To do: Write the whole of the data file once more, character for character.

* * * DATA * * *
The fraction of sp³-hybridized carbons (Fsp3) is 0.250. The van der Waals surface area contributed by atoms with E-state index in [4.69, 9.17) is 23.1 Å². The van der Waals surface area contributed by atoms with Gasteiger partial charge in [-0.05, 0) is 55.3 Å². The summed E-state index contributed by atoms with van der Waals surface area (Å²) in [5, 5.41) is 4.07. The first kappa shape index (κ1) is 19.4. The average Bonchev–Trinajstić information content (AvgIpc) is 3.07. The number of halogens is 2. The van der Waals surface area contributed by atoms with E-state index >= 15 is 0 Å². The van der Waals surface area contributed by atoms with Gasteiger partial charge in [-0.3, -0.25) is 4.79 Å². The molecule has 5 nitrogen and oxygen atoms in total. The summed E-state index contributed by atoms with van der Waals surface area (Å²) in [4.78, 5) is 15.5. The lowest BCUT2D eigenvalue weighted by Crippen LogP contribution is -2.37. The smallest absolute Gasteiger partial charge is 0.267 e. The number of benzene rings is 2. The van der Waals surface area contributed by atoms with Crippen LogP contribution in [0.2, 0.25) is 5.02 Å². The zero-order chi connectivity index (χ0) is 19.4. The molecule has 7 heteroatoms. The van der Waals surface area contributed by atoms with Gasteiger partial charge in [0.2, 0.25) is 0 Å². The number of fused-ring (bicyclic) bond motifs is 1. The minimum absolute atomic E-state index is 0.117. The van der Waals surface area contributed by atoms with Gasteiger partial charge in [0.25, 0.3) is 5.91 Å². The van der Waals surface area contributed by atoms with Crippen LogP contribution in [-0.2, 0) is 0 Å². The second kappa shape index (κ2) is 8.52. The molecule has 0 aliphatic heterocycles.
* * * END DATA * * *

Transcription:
The fraction of sp³-hybridized carbons (Fsp3) is 0.250. The van der Waals surface area contributed by atoms with E-state index in [4.69, 9.17) is 23.1 Å². The van der Waals surface area contributed by atoms with Gasteiger partial charge in [-0.05, 0) is 55.3 Å². The summed E-state index contributed by atoms with van der Waals surface area (Å²) in [5, 5.41) is 4.07. The first kappa shape index (κ1) is 19.4. The average Bonchev–Trinajstić information content (AvgIpc) is 3.07. The number of halogens is 2. The van der Waals surface area contributed by atoms with E-state index >= 15 is 0 Å². The van der Waals surface area contributed by atoms with Gasteiger partial charge in [-0.3, -0.25) is 4.79 Å². The molecule has 5 nitrogen and oxygen atoms in total. The summed E-state index contributed by atoms with van der Waals surface area (Å²) in [4.78, 5) is 15.5. The lowest BCUT2D eigenvalue weighted by Crippen LogP contribution is -2.37. The smallest absolute Gasteiger partial charge is 0.267 e. The number of benzene rings is 2. The van der Waals surface area contributed by atoms with Crippen LogP contribution in [0.2, 0.25) is 5.02 Å². The zero-order chi connectivity index (χ0) is 19.4. The molecule has 7 heteroatoms. The van der Waals surface area contributed by atoms with Gasteiger partial charge in [0.2, 0.25) is 0 Å². The number of fused-ring (bicyclic) bond motifs is 1. The minimum absolute atomic E-state index is 0.117. The van der Waals surface area contributed by atoms with Gasteiger partial charge in [0.25, 0.3) is 5.91 Å². The van der Waals surface area contributed by atoms with Crippen LogP contribution in [-0.2, 0) is 0 Å². The second kappa shape index (κ2) is 8.52. The molecule has 0 aliphatic heterocycles.